There are more than 50 different types of soft tissue sarcomas (Figure 1). The number of new cases is 3.4 per 100,000 people per year and the number of deaths is 1.3 per 100,000 people per year. The relative survival after 5 years for all soft tissue sarcomas is 65%.
Soft tissue sarcomas are rare cancers, which represent between 1 to 2% of all cancers. These are malignant tumors developed within connective tissue or supporting cells.
They are named after the type of normal tissue cells that cancer cells look like when observed under a microscope. More than 50% of soft tissue sarcomas originate in limbs. They develop more often in lower limbs than in upper limbs, especially in the thigh.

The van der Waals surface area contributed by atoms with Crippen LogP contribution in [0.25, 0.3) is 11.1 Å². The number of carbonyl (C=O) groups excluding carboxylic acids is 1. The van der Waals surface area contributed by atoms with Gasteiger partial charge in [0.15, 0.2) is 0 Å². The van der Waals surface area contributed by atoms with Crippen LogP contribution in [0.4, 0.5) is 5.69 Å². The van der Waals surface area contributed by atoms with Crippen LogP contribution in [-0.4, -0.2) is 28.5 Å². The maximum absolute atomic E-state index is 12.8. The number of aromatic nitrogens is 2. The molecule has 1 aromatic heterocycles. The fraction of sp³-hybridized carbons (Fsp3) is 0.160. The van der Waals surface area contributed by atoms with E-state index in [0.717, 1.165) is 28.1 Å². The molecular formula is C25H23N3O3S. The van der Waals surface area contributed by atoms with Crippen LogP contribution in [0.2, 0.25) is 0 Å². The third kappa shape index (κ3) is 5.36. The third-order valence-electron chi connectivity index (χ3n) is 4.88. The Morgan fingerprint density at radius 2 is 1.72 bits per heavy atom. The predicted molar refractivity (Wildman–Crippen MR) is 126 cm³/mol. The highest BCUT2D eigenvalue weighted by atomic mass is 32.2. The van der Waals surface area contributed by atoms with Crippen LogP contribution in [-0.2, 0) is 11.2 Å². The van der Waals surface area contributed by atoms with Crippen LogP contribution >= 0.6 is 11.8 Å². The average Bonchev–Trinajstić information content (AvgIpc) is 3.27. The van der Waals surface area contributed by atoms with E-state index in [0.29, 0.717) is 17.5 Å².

Biopsy is essential before any treatment to ensure proper patient management according to the type of tumor. Several histological, immunohistochemical and molecular analyzes are then carried out in accordance with the two major complementary classifications in force, Sarcoma of Soft Tissues coming from the World Health Organization (WHO) and the National Federation of Centers for the Fight Against Cancer (FNCLCC).
The origin of soft tissue sarcomas is still relatively unknown, the majority of them are said to be idiopathic that is to say that no cause can be found. However, we know that it exists some predisposing factors responsible for the occurrence of these tumors, such as rare genetic diseases (retinoblastoma, Werner syndrome), exposure to ionizing radiation or viruses such as herpes or HIV.